Prettie Girl Doll Lena

Why? Because I think that after over 50 years, Barbie has finally become the generic term for 11 inch dolls. Especially the all plastic – removable fashions dolls.

It’s like Kleenex® is what everybody calls facial tissues, Vaseline® for petroleum jelly and Velcro® for hook and latch fasteners. Especially in our children’s minds. Children don’t ‘get’ ®! And to be honest with you, I don’t think most adults differentiate much between what is really a Barbie® and what might be something else similar. I think we call them all Barbies too.

What do you think?

PS: To my readers who filter everything through a P.C. lens: This post is about the difference between Barbie®, and Barbie used as a generic term… not about race. Because Mattel has both African American Barbies® and Black dolls that are part of the Barbie line but are not named Barbie, it made my point easier to explain. Get over yourself.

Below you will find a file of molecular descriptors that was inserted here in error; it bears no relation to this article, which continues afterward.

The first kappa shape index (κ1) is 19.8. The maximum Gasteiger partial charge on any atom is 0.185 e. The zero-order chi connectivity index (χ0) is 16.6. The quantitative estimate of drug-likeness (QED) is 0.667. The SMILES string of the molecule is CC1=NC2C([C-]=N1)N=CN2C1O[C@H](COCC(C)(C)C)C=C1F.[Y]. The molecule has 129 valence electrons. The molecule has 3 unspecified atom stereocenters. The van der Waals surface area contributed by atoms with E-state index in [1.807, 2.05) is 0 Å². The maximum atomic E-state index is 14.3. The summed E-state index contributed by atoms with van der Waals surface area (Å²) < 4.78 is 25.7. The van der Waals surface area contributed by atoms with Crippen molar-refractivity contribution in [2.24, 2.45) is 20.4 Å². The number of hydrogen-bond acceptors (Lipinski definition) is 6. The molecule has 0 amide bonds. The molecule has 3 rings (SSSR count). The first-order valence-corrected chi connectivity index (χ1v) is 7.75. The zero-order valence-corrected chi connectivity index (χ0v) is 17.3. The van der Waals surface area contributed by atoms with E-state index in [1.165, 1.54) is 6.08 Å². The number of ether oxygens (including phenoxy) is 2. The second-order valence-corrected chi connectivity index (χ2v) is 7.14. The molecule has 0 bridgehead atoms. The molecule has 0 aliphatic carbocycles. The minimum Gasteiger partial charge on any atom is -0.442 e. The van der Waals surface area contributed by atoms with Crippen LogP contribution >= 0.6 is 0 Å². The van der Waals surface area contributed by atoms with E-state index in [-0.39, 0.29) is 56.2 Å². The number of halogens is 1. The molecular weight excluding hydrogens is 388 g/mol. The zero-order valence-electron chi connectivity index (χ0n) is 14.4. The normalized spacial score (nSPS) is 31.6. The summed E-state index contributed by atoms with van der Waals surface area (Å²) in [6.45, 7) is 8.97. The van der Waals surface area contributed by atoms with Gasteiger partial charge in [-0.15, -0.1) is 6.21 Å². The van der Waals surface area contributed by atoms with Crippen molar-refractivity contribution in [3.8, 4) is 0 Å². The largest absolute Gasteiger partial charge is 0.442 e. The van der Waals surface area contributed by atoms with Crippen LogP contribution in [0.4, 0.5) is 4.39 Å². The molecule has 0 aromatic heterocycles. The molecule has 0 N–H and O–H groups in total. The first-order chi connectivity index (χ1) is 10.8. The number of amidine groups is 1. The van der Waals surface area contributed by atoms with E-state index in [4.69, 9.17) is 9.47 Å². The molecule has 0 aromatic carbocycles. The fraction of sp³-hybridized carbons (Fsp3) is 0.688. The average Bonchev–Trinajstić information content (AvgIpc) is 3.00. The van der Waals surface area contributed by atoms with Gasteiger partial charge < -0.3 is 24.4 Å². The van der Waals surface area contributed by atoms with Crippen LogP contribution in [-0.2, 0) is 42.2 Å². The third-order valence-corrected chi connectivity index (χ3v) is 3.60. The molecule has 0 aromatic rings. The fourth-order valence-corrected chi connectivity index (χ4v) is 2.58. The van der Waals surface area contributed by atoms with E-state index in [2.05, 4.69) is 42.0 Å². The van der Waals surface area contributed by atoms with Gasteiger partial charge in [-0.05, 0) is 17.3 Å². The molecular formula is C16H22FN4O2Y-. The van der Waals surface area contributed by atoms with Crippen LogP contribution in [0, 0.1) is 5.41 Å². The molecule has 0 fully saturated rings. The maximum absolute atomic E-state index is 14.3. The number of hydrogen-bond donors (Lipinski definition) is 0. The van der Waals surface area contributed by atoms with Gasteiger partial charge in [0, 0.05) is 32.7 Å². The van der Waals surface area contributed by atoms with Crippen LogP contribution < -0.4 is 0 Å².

The Klimt Barbie

Do me a favor, please. Without a lot of deep thought, finish this sentence:

“Barbie is ………”

Possible answers:

  • A fashion doll
  • A doll for little girls to play with
  • A politically correct doll – as in the hundreds of inspirational roles she plays, Lawyer Barbie, Scientist Barbie, Teacher Barbie, Doctor Barbie, Fire-fighter Barbie etc.etc.
  • A politically In-correct doll (especially her unrealistic breast to waist to hip proportions.)
  • A piece of history – There are now three generations who have grown up with Barbie. And she ‘stands’ in multiple museums.
  • A financial juggernaut – The number one selling doll of all time.

And I’m sure there are probably dozens more thoughts that come to your mind when trying to complete the sentence.

Today I’d like to offer one more:

“Barbie is… Art.”

klimt barbie

Barbie® Doll Inspired by Gustav Klimt from the Museum CollectionGustav_Klimt_Adele Bloch-Bauer IThis is the painting that inspired Mattel’s Museum Barbie. It is known as Portrait of Adele BlochBauer I.

OK, raise your hands… how many of you know who Gustav Klimt was? Or Adele Bloch-Bauer?